This is not your father’s enterprise tech market. Many people with roles in marketing and sales don’t see that the game is changing.
But it is changing fast – peer opinions are replacing vendor marketing, industry experts, and the other traditional sources of influence.
Buyers want to leverage crowdsourcing
The number one factor of influence in the buying process today is recommendations from peers.
Buyers want to tap into real-life experiences from the crowd – a professional crowd of business peers.
When they need answers to questions, they consult crowdsourced knowledge sites such as StackOverflow or Quora, or check out what the co-worker crowd says on Yammer or Jive.
When they go home and plan the family vacation, they use crowdsourced reviews on TripAdvisor. When they make table reservations for an anniversary dinner, they use Yelp.
And now, even conservative, risk-averse enterprise buyers of technology are moving to the opinions of the crowd.
It’s no surprise that Gartner recently dubbed 2014 as “the year of advocacy marketing.”
Buyers have grown anesthetized to vendor-created content
They are doing everything they can to avoid unsolicited sales pitches, brochureware and marketing campaigns. Buyers avoid your salespeople like the plague until the last possible minute. Instead, they do research online to build a vendor short list. According to Forrester, the buyer’s journey may be up to 90% complete before a salesperson is contacted.
Buyers are often skeptical of the “experts”
When I did research to start my company, technology decision-makers consistently told me that while they check out Magic Quadrant and similar reports to see who’s listed, they take the vendor rankings with a grain of salt. They believe that analyst opinions can be influenced and, in any case, the collective opinions of real users are often identical to the opinions of experts.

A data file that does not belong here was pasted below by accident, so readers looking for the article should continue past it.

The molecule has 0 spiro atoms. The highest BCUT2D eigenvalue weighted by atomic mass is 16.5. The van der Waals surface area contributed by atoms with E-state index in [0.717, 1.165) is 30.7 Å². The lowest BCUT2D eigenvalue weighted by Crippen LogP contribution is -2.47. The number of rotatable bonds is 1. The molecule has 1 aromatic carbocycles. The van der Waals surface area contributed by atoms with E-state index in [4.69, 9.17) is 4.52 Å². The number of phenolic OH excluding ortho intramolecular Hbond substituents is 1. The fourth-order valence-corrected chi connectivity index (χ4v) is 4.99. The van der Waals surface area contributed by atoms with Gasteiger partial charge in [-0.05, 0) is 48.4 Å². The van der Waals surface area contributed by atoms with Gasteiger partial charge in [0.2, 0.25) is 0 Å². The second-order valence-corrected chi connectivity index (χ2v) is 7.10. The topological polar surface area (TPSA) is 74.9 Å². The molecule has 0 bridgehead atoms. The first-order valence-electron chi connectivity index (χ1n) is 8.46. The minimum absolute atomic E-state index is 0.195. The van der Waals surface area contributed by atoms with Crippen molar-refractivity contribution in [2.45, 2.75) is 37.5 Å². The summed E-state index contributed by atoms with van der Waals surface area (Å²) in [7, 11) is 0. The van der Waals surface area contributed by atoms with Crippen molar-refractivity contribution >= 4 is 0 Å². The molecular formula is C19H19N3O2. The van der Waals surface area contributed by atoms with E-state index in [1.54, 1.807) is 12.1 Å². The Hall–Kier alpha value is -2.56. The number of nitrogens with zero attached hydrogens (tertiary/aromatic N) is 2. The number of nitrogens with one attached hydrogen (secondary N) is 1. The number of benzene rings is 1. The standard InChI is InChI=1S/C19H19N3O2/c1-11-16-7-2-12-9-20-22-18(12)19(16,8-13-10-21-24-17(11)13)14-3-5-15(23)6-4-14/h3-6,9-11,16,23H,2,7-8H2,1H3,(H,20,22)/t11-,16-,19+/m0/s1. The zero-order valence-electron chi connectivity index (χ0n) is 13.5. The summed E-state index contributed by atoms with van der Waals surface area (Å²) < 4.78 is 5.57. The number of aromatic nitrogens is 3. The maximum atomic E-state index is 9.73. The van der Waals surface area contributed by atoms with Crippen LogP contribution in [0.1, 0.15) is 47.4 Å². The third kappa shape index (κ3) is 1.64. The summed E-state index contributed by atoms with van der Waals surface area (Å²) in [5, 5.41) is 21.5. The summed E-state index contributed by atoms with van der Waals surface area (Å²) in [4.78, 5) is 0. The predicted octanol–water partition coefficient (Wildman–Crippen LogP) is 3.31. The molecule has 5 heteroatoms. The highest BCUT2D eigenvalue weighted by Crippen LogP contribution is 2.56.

Marketing and sales teams that don’t recognize the sweeping changes affecting the enterprise tech selling process are bound to be left behind.
Here are the top three things you can do today:
1. Turn at least 10% of your customer base into advocates
Enterprise customer “references” are too often kept under tight lock-and-key, appearing only in scripted videos and tightly-controlled environments. That’s not a scalable model to get customers to do your selling.
Using advocate marketing software like Influitive’s AdvocateHub, you can empower them to answer questions about your product in LinkedIn groups and on Twitter. Encourage them to write reviews of your products on review sites such as Spiceworks and my company, IT Central Station.
Only if you ease up on controlling your customers will you reap the benefits of a scalable customer advocacy program.
2. Put an end to marketing campaigns
The age of the set-it-and-forget-it marketing campaign is over. Are you still waiting for a hot prospect to download your whitepaper? Are you still blasting out an archived webinar in the hope that it will find someone interested? You need to be part of the live conversations already taking place and engage in real-time with buyers doing their research online.
Use tools like Hootsuite or Mention to monitor social media, discussion groups and community sites. Find out what people are talking about online and offer a solution when they need it most.
3. Stop wasting your marketing budget on ads
Buying Google AdWords or sponsored posts on Twitter, Facebook and LinkedIn is an easy way to spend money. And lots of it. But buyers are shunning marketing downloads from landing pages; they don’t want more vendor spin.
Shift your marketing budget towards educating and influencing leads in the social networks, product review sites and communities where genuinely interested prospects are visiting and don’t feel threatened by sales pitches. Watch the quality of your leads skyrocket.
Russell Rothstein has spent his 20+ year career in the enterprise technology industry at the crossroads between technology and business. He has spoken at industry events including Interop, CloudConnect, CMG, Red Herring, and TeleManagement World. Before founding IT Central Station, he began his career at Oracle, founded two technology companies, and worked in senior product marketing and product management roles at enterprise tech vendors.